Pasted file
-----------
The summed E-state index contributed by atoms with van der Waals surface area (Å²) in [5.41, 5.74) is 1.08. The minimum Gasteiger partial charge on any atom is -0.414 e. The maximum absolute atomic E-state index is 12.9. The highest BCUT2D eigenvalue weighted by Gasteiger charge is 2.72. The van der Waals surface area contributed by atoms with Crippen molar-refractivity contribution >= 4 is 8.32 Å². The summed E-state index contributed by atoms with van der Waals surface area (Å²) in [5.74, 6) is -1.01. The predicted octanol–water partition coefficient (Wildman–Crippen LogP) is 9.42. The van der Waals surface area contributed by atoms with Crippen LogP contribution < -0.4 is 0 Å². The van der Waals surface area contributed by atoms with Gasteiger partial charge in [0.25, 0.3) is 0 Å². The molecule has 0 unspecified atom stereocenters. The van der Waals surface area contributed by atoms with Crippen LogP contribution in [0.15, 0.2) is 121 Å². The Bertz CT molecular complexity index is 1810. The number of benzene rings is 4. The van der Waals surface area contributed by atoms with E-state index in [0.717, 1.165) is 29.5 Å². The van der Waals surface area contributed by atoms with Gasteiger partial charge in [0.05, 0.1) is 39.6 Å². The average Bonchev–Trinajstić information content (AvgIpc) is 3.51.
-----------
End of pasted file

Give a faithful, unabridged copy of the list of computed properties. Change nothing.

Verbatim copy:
The summed E-state index contributed by atoms with van der Waals surface area (Å²) in [5.41, 5.74) is 1.08. The minimum Gasteiger partial charge on any atom is -0.414 e. The maximum absolute atomic E-state index is 12.9. The highest BCUT2D eigenvalue weighted by Gasteiger charge is 2.72. The van der Waals surface area contributed by atoms with Crippen molar-refractivity contribution >= 4 is 8.32 Å². The summed E-state index contributed by atoms with van der Waals surface area (Å²) in [5.74, 6) is -1.01. The predicted octanol–water partition coefficient (Wildman–Crippen LogP) is 9.42. The van der Waals surface area contributed by atoms with Crippen LogP contribution < -0.4 is 0 Å². The van der Waals surface area contributed by atoms with Gasteiger partial charge in [0.25, 0.3) is 0 Å². The molecule has 0 unspecified atom stereocenters. The van der Waals surface area contributed by atoms with Crippen LogP contribution in [0.15, 0.2) is 121 Å². The Bertz CT molecular complexity index is 1810. The number of benzene rings is 4. The van der Waals surface area contributed by atoms with E-state index in [0.717, 1.165) is 29.5 Å². The van der Waals surface area contributed by atoms with Gasteiger partial charge in [0.05, 0.1) is 39.6 Å². The average Bonchev–Trinajstić information content (AvgIpc) is 3.51.